Because overconfidence is actually a marker for success
During a performance review at work, I was once asked to evaluate myself. Naturally, I gave myself the highest marks in all categories. I’m great at what I do, and I see no reason to show false humility. My male boss questioned me on my self-appraisal, and I said without irony, “I’m not short on confidence.”
In the workplace, I’m not short on confidence. But it doesn’t mean that I’m immune to this incredible—and incredibly WEIRD—issue nearly all women face: perfectionism. In the recent Atlantic article “The Confidence Gap,” authors Katty Kay and Claire Shipman write:
Perfectionism is another confidence killer. Study after study confirms that it is largely a female issue, one that extends through women’s entire lives. We don’t answer questions until we are totally sure of the answer, we don’t submit a report until we’ve edited it ad nauseam, and we don’t sign up for that triathlon unless we know we are faster and fitter than is required. We watch our male colleagues take risks, while we hold back until we’re sure we are perfectly ready and perfectly qualified.
This lack of confidence to take risks affects women in the workplace, at home, and socially.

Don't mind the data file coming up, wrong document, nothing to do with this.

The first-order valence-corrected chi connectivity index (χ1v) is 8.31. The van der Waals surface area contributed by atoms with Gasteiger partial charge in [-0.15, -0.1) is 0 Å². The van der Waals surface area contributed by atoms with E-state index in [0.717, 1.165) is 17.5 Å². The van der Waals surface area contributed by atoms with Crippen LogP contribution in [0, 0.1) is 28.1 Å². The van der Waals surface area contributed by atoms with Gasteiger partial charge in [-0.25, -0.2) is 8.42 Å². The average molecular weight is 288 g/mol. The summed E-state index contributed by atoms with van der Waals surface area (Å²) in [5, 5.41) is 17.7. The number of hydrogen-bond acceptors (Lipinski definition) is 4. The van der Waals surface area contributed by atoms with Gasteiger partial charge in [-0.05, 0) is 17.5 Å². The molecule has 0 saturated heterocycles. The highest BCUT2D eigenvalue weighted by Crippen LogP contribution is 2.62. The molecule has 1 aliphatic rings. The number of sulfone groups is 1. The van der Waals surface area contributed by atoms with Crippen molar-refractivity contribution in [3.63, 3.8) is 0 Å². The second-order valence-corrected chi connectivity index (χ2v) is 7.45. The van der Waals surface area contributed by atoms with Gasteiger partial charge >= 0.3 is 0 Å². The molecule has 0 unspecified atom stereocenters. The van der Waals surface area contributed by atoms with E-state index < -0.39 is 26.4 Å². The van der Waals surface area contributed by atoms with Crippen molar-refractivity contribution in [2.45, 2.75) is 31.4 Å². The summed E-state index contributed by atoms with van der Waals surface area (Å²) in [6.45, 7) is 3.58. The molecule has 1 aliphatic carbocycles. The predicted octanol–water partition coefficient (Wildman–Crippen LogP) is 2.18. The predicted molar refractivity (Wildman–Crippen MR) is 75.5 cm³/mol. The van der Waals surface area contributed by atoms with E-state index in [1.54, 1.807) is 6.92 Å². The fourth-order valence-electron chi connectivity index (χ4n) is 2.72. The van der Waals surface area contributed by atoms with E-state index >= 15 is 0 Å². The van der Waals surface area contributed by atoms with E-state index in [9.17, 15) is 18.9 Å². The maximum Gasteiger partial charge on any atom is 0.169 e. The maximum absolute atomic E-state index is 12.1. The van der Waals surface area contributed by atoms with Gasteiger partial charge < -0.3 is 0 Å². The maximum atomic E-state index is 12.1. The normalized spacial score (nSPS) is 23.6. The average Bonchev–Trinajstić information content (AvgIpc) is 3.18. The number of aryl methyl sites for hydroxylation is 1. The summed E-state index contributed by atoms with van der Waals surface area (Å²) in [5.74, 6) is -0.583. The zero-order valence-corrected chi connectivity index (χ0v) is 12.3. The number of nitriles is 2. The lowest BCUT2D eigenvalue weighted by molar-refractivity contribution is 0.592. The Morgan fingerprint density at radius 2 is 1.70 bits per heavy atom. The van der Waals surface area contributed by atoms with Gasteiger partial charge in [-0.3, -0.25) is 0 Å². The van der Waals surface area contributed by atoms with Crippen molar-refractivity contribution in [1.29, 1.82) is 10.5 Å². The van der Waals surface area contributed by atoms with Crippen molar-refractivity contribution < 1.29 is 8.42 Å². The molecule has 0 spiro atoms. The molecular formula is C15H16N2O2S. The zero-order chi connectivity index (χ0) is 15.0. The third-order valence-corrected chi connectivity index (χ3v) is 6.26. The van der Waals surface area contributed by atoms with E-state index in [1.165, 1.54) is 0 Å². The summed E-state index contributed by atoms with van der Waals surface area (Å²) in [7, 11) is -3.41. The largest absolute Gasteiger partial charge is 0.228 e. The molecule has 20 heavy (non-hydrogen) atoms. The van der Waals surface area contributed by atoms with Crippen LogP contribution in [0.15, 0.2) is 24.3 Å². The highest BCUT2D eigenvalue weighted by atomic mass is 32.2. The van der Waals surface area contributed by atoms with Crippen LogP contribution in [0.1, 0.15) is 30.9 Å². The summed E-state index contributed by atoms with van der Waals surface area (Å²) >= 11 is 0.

The solution may be overconfidence.
We all know an overconfident person, the Kanye to our T-Swift. But did you know that research shows that even if we dislike these people, we believe they are more capable? A Berkeley paper shows that overconfidence increases one’s status. Subjects who overestimated their abilities at group tasks were more respected and influential in the group. Confidence is a proxy for competence — if you speak firmly, it sounds like you know what you’re talking about (my family calls this “Myska-isms”). People who showed more confidence, regardless of their actual ability, were judged to be more capable and accorded more regard by their peers.
New York mag explores this idea in “It Pays to Be Overconfident”:
The paper also reveals two factors that may buoy the status of the obviously overconfident against the weight of censure: greater confidence leads to greater peer-rated social skill and greater peer-rated task ability, regardless of actual ability. The researchers suspect that confidence increases leadership-like behavior, such as talkativeness and active engagement, and also reduces anxiety, which allows for more fluid interaction, and that these behaviors may make one seem more socially skilled. As for the effect of confidence on perceived ability even after actual ability has been reported, the authors note the lasting power of first impressions have been long known to disproportionately affect our judgments of others. All of this suggests that even when we’re unmasked as less skilled than our self-assured manner would suggest, there are ancillary social benefits to overconfidence.
Back to the Atlantic article, which cites the same research, I can’t say it much better than this: “The advice implicit in such findings is hardly unfamiliar: to become more confident, women need to stop thinking so much and just act.”
Check out authors Katty Kay and Claire Shipman’s The Confidence Code: The Science and Art of Self-Assurance—What Women Should Know.